processes, as is indicated by the lower kurtosis.

Kurtosis versus Seasonal and Short-Term Hurricane Impacts:

While we should certainly desire more data on seasonal effects and extreme
climatological impacts, there are not much data yet amassed. Even so, the following should
pique one's interest!


Rizk (1985) studied beach
sediments along Alligator Spit,
located to the south of
Tallahassee, FL and some few
kilometers to the northeast of .
0.8
Dog Island. Again, overall wave
energy is not high for the reach. 0.6
In addition, the beaches of 0K
Alligator Spit had not experienced 0.4
the effects of hurricane impact in
9 years. Rizk found a correlation 0.2
between kurtosis and wave
energy levels, the latter being 0
higher during the spring than the
summer. Hence, kurtosis can
distinguish seasonal effects. In Figure 29.
addition, Figure 29 indicates that effects an
the standard deviation of the Kurtosis v
suite of samples, aK, also deviation
correlates with extreme event kurtosis. i
energy conditions, being smaller
in value during higher energy
conditions, ..., larger during lower energy con'


No
Hurricanes
in
9 Years


(3.72)^\Sunmmer
/ I
/ I (
OSpring I
(3.13)



/
I


(3.41).
/3.39)
/
/
/
413.39) -


H. Elena H. Kate
Aug Sep Late Nov
1985 1985
Time
Kurtosis data versus energy levels for seasonal
d hurricane impacts for Aigator Spit, Forida.
values are in parentheses, oK is the standard
of the kurtosis values of the sample suite
After Tanner, 1992a).


i \
I (
/ (
d(3.25)


Two successive hurricanes impacted the area in 1985 (see Figure 29), and ensuing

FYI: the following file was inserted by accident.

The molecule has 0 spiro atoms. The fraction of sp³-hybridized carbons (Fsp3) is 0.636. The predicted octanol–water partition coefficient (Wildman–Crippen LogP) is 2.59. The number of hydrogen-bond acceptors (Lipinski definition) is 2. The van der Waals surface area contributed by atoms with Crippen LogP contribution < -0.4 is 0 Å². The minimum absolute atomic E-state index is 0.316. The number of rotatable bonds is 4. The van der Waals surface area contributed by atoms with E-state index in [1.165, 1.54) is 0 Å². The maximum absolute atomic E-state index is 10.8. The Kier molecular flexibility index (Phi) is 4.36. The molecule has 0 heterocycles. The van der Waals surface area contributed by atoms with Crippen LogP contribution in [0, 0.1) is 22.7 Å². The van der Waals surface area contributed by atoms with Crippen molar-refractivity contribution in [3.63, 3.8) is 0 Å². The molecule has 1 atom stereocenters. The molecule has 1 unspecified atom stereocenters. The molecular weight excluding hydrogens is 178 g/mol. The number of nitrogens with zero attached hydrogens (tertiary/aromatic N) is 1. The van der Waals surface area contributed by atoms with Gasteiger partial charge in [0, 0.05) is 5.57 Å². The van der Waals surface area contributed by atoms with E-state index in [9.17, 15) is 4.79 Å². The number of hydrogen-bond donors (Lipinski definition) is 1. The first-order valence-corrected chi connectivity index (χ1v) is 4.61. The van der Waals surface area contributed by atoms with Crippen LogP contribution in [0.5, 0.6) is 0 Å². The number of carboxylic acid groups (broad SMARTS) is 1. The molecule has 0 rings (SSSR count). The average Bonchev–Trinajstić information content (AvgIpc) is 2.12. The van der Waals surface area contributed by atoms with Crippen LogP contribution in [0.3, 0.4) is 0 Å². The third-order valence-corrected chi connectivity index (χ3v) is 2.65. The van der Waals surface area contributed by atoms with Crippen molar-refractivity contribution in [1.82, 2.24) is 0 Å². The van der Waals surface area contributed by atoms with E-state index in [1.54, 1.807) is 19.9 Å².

sedimentologic response was monitored by Rizk and Demirpolat (1986). During high energy


James H. Balsillie


Lecture Notes







W. F. Tanner Environ. Clastic Granulometry -- FGS Course, Feb-Mar, 1995


sedimentologic response was monitored by Rizk and Demirpolat (1986). During high energy
conditions of Hurricane Elena kurtosis values were low compared to conditions weeks after
the event. Note that shore-incident storms or hurricanes, not only produce exceptionally high
waves, but also storm tides (which being a super-elevated water surface) allow for even higher
waves (since waves are depth limited) closer to shore. Kurtosis values immediately after
impact of Hurricane Kate and several weeks later are not different. Why this is so, is not
clearly understood. Even so, standard deviations of the sample suites, oK, do show a
correlation. Hence, UK is an additional tool that can provide valuable information.

Kurtosis and Long-Term Sea Level Changes:

Beach ridges are formed by small couplets of mean sea level rise and fall (10 to 30 cm).
In order to appreciate how beach ridge formation occurs, there must be some understanding
of coastal, beach, nearshore, and offshore dynamics. First, in the topographic sense, slopes
for nearshore and offshore profiles are very gentle. Relief of any proportion at all does not
occur until the shoreward portion of the nearshore, the beach, and the coast are encountered.
Second, where shore-propagating waves begin to be attenuated due to drag effects with the
bed is a function of the wave length. The deep water wave length, Lo, in meters is given by
Lo = 1.56 T2 where T is the wave period. The water depth where drag effects begin to occur
is approximately given by L, /2. Third, farther nearshore, waves are depth-limited. That is,